Background: Handicapped persons living in nursing homes have special risks for oral diseases.
Objective: To investigate the specific factors related to the occurrence of dental caries and tooth extraction in patients with severe motor and intellectual disabilities (PSMI) residing in an institution.
Methods: One hundred eighty-nine PSMI residing in a single institution in Japan were followed for 3 years. Oral examinations were conducted at baseline and 3 years later. The following items were investigated: age of subject at admission, period of institutionalization, age at baseline oral examination, status of rumination, drooling, type of ward, dietary mode, and etiology of the impairment. Logistic regression analyses were conducted to examine factors associated with new dental caries and tooth extraction occurring during the study period.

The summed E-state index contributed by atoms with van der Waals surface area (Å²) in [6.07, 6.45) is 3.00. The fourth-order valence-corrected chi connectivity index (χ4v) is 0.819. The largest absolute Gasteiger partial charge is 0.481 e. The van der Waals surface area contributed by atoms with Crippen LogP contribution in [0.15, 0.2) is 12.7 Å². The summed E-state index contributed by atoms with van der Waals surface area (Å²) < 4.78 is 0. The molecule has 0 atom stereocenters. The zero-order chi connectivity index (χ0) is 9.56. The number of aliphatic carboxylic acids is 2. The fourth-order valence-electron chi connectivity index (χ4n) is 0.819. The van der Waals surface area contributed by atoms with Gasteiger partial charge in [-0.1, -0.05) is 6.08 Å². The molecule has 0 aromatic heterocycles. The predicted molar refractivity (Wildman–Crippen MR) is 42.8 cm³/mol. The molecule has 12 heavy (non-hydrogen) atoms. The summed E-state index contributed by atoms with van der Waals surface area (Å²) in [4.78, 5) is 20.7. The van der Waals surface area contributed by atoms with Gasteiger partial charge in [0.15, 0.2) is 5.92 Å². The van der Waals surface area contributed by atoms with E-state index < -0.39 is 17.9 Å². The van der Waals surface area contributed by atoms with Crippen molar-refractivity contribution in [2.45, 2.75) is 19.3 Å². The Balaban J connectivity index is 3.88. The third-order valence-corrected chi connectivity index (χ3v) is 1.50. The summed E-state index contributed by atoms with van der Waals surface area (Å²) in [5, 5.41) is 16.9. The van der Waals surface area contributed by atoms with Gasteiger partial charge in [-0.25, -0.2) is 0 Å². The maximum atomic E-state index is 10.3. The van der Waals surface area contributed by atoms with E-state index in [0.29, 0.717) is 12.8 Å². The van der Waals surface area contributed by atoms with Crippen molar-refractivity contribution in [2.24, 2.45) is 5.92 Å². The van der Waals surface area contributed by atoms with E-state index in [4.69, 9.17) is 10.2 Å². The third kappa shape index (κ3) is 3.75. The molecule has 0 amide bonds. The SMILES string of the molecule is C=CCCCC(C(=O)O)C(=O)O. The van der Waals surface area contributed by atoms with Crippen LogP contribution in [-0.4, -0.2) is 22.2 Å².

Results: By multivariate analysis, rumination and tube feeding were identified as significant factors associated with new dental caries. On the other hand, infancy or childhood impairment and drooling were identified as significant factors related to tooth extraction.
Conclusion: Some specific factors in this patient population affect the dental caries and tooth extraction and oral programs targeting these factors may reduce dental degeneration in these patients.